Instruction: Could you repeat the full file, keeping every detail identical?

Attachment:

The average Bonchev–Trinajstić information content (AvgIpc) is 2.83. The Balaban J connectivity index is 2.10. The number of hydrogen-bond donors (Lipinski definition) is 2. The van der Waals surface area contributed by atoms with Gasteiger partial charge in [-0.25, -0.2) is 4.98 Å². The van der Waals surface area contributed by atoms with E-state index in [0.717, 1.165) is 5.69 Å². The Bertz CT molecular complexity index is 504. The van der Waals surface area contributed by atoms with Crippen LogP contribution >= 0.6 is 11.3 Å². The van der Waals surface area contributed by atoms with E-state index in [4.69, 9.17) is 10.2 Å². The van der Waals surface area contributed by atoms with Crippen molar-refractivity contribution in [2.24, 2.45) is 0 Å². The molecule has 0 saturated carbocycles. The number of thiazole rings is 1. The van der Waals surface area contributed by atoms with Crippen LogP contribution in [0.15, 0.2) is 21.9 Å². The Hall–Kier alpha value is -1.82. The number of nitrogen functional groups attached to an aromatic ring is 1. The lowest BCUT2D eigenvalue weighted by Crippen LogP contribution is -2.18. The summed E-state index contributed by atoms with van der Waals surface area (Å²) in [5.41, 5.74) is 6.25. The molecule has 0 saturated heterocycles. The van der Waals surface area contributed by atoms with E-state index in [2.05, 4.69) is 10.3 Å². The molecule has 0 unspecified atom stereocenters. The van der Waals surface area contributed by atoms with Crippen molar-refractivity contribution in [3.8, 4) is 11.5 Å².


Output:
The average Bonchev–Trinajstić information content (AvgIpc) is 2.83. The Balaban J connectivity index is 2.10. The number of hydrogen-bond donors (Lipinski definition) is 2. The van der Waals surface area contributed by atoms with Gasteiger partial charge in [-0.25, -0.2) is 4.98 Å². The van der Waals surface area contributed by atoms with E-state index in [0.717, 1.165) is 5.69 Å². The Bertz CT molecular complexity index is 504. The van der Waals surface area contributed by atoms with Crippen LogP contribution >= 0.6 is 11.3 Å². The van der Waals surface area contributed by atoms with E-state index in [4.69, 9.17) is 10.2 Å². The van der Waals surface area contributed by atoms with Crippen molar-refractivity contribution in [2.24, 2.45) is 0 Å². The molecule has 0 saturated carbocycles. The number of thiazole rings is 1. The van der Waals surface area contributed by atoms with Crippen LogP contribution in [0.15, 0.2) is 21.9 Å². The Hall–Kier alpha value is -1.82. The number of nitrogen functional groups attached to an aromatic ring is 1. The lowest BCUT2D eigenvalue weighted by Crippen LogP contribution is -2.18. The summed E-state index contributed by atoms with van der Waals surface area (Å²) in [5.41, 5.74) is 6.25. The molecule has 0 saturated heterocycles. The van der Waals surface area contributed by atoms with E-state index in [2.05, 4.69) is 10.3 Å². The molecule has 0 unspecified atom stereocenters. The van der Waals surface area contributed by atoms with Crippen molar-refractivity contribution in [3.8, 4) is 11.5 Å².